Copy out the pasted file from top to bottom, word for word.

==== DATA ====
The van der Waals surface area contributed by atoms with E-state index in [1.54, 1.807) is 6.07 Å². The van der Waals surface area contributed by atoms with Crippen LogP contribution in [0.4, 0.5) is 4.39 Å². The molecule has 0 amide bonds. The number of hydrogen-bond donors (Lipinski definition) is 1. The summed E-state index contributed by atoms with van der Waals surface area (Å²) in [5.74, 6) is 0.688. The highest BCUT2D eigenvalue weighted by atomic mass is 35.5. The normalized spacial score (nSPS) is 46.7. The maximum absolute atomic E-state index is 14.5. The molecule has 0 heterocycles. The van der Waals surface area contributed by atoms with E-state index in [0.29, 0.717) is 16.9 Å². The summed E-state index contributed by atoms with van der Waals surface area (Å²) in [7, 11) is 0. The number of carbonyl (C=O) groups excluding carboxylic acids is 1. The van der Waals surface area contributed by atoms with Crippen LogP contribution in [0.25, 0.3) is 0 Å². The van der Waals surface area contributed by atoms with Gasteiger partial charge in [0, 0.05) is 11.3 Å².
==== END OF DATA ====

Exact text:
The van der Waals surface area contributed by atoms with E-state index in [1.54, 1.807) is 6.07 Å². The van der Waals surface area contributed by atoms with Crippen LogP contribution in [0.4, 0.5) is 4.39 Å². The molecule has 0 amide bonds. The number of hydrogen-bond donors (Lipinski definition) is 1. The summed E-state index contributed by atoms with van der Waals surface area (Å²) in [5.74, 6) is 0.688. The highest BCUT2D eigenvalue weighted by atomic mass is 35.5. The normalized spacial score (nSPS) is 46.7. The maximum absolute atomic E-state index is 14.5. The molecule has 0 heterocycles. The van der Waals surface area contributed by atoms with E-state index in [0.29, 0.717) is 16.9 Å². The summed E-state index contributed by atoms with van der Waals surface area (Å²) in [7, 11) is 0. The number of carbonyl (C=O) groups excluding carboxylic acids is 1. The van der Waals surface area contributed by atoms with Crippen LogP contribution in [0.25, 0.3) is 0 Å². The van der Waals surface area contributed by atoms with Gasteiger partial charge in [0, 0.05) is 11.3 Å².